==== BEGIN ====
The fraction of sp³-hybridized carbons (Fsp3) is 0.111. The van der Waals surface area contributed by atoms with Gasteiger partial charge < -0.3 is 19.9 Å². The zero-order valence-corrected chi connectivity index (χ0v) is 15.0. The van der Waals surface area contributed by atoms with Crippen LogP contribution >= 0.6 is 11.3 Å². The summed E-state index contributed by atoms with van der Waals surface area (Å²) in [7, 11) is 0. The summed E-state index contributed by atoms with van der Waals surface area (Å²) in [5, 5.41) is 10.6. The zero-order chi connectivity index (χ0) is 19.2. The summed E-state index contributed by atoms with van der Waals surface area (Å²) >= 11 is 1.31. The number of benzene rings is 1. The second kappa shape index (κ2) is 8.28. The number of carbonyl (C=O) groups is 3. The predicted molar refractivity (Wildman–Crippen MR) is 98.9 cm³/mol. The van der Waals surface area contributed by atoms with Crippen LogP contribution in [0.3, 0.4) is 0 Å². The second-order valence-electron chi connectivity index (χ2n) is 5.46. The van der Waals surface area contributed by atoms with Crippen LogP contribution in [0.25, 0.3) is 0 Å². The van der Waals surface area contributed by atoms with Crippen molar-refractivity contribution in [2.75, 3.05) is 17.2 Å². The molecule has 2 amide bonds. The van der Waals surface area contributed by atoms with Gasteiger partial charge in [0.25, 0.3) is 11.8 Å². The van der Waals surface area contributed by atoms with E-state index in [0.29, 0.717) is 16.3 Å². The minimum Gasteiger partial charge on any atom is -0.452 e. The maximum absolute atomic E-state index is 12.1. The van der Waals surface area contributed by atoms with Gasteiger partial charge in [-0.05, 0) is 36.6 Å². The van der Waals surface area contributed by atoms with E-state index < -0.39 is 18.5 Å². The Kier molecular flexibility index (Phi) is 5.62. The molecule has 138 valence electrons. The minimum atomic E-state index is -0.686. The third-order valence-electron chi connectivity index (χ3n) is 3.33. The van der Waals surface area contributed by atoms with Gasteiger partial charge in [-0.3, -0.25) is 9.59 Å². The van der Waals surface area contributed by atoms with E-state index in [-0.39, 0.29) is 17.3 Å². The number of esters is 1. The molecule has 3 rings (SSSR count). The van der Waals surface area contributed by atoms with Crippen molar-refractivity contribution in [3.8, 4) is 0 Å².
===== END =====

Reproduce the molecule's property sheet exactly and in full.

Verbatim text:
The fraction of sp³-hybridized carbons (Fsp3) is 0.111. The van der Waals surface area contributed by atoms with Gasteiger partial charge < -0.3 is 19.9 Å². The zero-order valence-corrected chi connectivity index (χ0v) is 15.0. The van der Waals surface area contributed by atoms with Crippen LogP contribution >= 0.6 is 11.3 Å². The summed E-state index contributed by atoms with van der Waals surface area (Å²) in [7, 11) is 0. The summed E-state index contributed by atoms with van der Waals surface area (Å²) in [5, 5.41) is 10.6. The zero-order chi connectivity index (χ0) is 19.2. The summed E-state index contributed by atoms with van der Waals surface area (Å²) >= 11 is 1.31. The number of benzene rings is 1. The second kappa shape index (κ2) is 8.28. The number of carbonyl (C=O) groups is 3. The predicted molar refractivity (Wildman–Crippen MR) is 98.9 cm³/mol. The van der Waals surface area contributed by atoms with Crippen LogP contribution in [0.3, 0.4) is 0 Å². The second-order valence-electron chi connectivity index (χ2n) is 5.46. The van der Waals surface area contributed by atoms with Crippen LogP contribution in [0.25, 0.3) is 0 Å². The van der Waals surface area contributed by atoms with Crippen molar-refractivity contribution in [2.75, 3.05) is 17.2 Å². The molecule has 2 amide bonds. The van der Waals surface area contributed by atoms with Gasteiger partial charge in [0.25, 0.3) is 11.8 Å². The van der Waals surface area contributed by atoms with E-state index in [0.29, 0.717) is 16.3 Å². The minimum Gasteiger partial charge on any atom is -0.452 e. The maximum absolute atomic E-state index is 12.1. The van der Waals surface area contributed by atoms with Gasteiger partial charge in [-0.05, 0) is 36.6 Å². The van der Waals surface area contributed by atoms with E-state index < -0.39 is 18.5 Å². The Kier molecular flexibility index (Phi) is 5.62. The molecule has 138 valence electrons. The minimum atomic E-state index is -0.686. The third-order valence-electron chi connectivity index (χ3n) is 3.33. The van der Waals surface area contributed by atoms with Gasteiger partial charge in [-0.3, -0.25) is 9.59 Å². The van der Waals surface area contributed by atoms with E-state index in [-0.39, 0.29) is 17.3 Å². The number of esters is 1. The molecule has 3 rings (SSSR count). The van der Waals surface area contributed by atoms with Crippen molar-refractivity contribution in [3.8, 4) is 0 Å².